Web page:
In working with foreigners or foreign capital sources, it even goes beyond reasonable due diligence attempts. If one does not know the rules, laws and applications at least well enough to know that they are bearing on the transaction and those who facilitate it and must be complied with (and how), one might find one’s self also committing a felony or aiding one, whether or not reasonable due diligence revealed the issues or duties. The law is dead serious about international transfers of money and movements of people and entities and it is heavily regulated, as noted, below. In some countries, a money-exporting offender can lose his hand to a scimitar.
E. The Most Common and Relevant Rules:
It would be impossible to cover all of those U.S. laws in this short piece and more than impossible to cover the foreign laws that also might apply, but the tax and commerce laws of every country can be found free starting at the website of the one of the world’s largest accountancies, kpmg.com and, if the country and “banking regulations” is “Googled,” one will find published regulations from almost every country which the US will permit business dealings with (yes, that’s right, some are unlawful per se to have business dealings with, either governmental or private, without specific U.S. State Department or Treasury Department permission—see some below). Another great general source for the laws governing investment in the 10 foreign countries which have a lot of U.S. dealings (coming in or going out) are listed and the rules can be found at the U.S. government site, http://www.gao.gov/new.items/d08320.pdf. It summarizes how to do it. The impressive site by the giant international accountancy KPMG (www.kpmg.com) accesses other KPMG international sites (there are many) and offers a free publication to foreign investors (you can get it on screen) which is truly authoritative and thorough. THE KPMG publications would work well as a disclosure to give or cite to foreign investors about how business is done in the U.S.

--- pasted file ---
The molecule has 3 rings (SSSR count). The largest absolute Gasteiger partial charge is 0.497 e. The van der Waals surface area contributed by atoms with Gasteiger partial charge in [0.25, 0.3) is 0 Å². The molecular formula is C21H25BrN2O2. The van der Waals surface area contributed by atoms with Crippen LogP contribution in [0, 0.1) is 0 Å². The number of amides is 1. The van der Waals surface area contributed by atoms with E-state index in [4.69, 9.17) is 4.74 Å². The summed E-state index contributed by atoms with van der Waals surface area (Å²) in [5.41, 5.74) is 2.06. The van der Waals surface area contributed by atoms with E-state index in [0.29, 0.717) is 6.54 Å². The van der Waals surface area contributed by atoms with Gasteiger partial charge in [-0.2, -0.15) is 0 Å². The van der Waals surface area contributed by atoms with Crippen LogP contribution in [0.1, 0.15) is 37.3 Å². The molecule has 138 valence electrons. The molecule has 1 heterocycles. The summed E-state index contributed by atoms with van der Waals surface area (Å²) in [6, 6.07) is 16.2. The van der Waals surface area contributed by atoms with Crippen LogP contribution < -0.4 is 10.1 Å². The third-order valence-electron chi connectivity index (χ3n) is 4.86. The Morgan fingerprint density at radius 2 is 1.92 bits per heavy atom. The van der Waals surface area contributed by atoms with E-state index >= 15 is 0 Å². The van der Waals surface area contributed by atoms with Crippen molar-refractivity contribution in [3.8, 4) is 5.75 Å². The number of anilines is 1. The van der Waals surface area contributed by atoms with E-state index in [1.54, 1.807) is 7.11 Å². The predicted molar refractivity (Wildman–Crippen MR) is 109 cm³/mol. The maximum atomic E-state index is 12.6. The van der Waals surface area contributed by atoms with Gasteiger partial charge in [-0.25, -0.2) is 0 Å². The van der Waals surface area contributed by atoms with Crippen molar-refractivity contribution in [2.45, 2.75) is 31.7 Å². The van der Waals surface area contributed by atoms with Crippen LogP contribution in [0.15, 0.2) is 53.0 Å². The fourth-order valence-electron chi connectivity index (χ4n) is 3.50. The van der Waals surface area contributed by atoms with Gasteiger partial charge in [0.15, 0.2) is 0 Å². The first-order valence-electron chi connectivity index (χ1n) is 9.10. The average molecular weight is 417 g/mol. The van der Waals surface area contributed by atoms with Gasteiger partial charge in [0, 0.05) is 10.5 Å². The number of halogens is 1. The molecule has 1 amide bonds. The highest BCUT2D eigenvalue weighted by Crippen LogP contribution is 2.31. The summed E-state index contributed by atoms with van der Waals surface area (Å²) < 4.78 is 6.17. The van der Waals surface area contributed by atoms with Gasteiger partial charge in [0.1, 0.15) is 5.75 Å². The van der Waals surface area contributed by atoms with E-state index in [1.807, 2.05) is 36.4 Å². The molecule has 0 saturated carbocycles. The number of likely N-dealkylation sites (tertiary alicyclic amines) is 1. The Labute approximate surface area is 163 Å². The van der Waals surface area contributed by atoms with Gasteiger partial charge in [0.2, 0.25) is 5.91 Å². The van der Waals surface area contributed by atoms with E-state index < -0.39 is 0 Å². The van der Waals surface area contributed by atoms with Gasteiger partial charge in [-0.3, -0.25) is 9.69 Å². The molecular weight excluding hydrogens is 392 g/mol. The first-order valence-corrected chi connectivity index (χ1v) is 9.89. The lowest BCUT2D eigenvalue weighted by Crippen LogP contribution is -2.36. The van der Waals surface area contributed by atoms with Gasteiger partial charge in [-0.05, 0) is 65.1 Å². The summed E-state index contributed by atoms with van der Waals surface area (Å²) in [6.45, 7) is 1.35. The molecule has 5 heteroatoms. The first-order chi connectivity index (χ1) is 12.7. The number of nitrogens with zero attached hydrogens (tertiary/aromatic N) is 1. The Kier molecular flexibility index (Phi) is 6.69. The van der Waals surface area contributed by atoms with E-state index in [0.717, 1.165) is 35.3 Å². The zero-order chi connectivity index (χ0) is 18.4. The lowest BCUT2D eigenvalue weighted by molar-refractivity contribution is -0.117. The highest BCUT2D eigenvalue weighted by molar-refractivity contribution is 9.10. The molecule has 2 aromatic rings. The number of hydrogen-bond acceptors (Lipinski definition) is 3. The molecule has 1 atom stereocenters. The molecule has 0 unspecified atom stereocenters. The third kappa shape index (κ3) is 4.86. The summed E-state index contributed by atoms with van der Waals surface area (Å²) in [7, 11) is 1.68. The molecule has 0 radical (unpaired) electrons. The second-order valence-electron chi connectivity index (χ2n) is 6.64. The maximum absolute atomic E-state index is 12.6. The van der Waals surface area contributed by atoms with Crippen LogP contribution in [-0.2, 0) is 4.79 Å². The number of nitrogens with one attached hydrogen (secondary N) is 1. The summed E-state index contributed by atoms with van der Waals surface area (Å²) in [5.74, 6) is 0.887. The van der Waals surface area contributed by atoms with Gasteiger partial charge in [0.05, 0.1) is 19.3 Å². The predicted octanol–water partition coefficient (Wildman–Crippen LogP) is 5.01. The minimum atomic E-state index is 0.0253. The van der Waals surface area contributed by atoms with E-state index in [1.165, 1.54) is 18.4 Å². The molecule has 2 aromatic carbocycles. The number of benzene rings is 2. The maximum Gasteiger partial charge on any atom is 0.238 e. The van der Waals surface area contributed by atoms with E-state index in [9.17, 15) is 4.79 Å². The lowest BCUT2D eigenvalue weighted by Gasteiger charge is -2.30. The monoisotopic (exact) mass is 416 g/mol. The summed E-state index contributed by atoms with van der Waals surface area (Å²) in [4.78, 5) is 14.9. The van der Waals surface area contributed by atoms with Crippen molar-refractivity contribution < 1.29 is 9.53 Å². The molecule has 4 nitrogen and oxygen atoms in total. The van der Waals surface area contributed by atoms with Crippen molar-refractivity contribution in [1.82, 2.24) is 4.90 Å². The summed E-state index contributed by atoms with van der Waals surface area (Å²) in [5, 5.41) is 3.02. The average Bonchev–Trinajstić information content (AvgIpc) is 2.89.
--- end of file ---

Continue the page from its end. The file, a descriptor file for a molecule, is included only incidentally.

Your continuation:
The KPMG site also has many articles specific to taxes and rules of the jurisdiction. See http://www.kpmg.com/global/en/issuesandinsights/Pages/default.aspx and use the search boxes there with the key words searched. Last, since this Accountancy is world-wide, its services may be engaged for some deals.
Remember that in doing business in the U.S., a lot more rules kick in than just the real estate transactional laws and rules. The duty, as noted, is to assure the foreign person or purveyor of foreign capital knows the applicable laws and the licensee, as are all entities and persons inclusive of mortgage companies, escrow companies, accountants and attorneys, are prohibited from aiding or abetting them to violate them. Every licensee owes the duty to see to it as far as the licensee can that none of the parties disobey the law. They surely owe the duty not to violate it or aid and abet a violation of it, themselves! Moreover on this point, errors and omissions insurance will not cover violations of law, whether domestic or foreign.